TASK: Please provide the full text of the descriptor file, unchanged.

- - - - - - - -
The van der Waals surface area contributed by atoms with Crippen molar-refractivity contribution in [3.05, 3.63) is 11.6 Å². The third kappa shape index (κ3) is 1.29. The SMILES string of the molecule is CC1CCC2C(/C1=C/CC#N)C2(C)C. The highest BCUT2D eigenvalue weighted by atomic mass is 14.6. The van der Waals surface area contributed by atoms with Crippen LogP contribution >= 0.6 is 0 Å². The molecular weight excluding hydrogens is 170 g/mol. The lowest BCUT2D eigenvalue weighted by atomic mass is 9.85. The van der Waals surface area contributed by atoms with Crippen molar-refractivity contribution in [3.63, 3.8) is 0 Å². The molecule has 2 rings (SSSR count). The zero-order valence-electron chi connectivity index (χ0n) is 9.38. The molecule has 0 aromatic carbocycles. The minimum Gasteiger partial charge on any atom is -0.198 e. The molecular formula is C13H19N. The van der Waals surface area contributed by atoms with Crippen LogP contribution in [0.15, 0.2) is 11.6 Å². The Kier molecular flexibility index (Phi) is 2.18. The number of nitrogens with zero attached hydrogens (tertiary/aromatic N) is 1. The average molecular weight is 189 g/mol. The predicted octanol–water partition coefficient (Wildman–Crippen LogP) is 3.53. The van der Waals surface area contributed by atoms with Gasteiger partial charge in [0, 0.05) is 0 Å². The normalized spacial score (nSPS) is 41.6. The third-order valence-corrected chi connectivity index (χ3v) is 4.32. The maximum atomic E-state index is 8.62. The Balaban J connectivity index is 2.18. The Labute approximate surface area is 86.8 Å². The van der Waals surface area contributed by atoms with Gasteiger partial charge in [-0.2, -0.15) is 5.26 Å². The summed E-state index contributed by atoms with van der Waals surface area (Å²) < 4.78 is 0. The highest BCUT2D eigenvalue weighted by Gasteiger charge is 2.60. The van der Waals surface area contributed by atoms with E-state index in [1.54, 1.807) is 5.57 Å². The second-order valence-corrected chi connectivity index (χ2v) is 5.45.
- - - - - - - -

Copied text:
The van der Waals surface area contributed by atoms with Crippen molar-refractivity contribution in [3.05, 3.63) is 11.6 Å². The third kappa shape index (κ3) is 1.29. The SMILES string of the molecule is CC1CCC2C(/C1=C/CC#N)C2(C)C. The highest BCUT2D eigenvalue weighted by atomic mass is 14.6. The van der Waals surface area contributed by atoms with Crippen LogP contribution >= 0.6 is 0 Å². The molecular weight excluding hydrogens is 170 g/mol. The lowest BCUT2D eigenvalue weighted by atomic mass is 9.85. The van der Waals surface area contributed by atoms with Crippen molar-refractivity contribution in [3.63, 3.8) is 0 Å². The molecule has 2 rings (SSSR count). The zero-order valence-electron chi connectivity index (χ0n) is 9.38. The molecule has 0 aromatic carbocycles. The minimum Gasteiger partial charge on any atom is -0.198 e. The molecular formula is C13H19N. The van der Waals surface area contributed by atoms with Crippen LogP contribution in [0.15, 0.2) is 11.6 Å². The Kier molecular flexibility index (Phi) is 2.18. The number of nitrogens with zero attached hydrogens (tertiary/aromatic N) is 1. The average molecular weight is 189 g/mol. The predicted octanol–water partition coefficient (Wildman–Crippen LogP) is 3.53. The van der Waals surface area contributed by atoms with Gasteiger partial charge in [0, 0.05) is 0 Å². The normalized spacial score (nSPS) is 41.6. The third-order valence-corrected chi connectivity index (χ3v) is 4.32. The maximum atomic E-state index is 8.62. The Balaban J connectivity index is 2.18. The Labute approximate surface area is 86.8 Å². The van der Waals surface area contributed by atoms with Gasteiger partial charge in [-0.2, -0.15) is 5.26 Å². The summed E-state index contributed by atoms with van der Waals surface area (Å²) < 4.78 is 0. The highest BCUT2D eigenvalue weighted by Gasteiger charge is 2.60. The van der Waals surface area contributed by atoms with E-state index in [1.54, 1.807) is 5.57 Å². The second-order valence-corrected chi connectivity index (χ2v) is 5.45.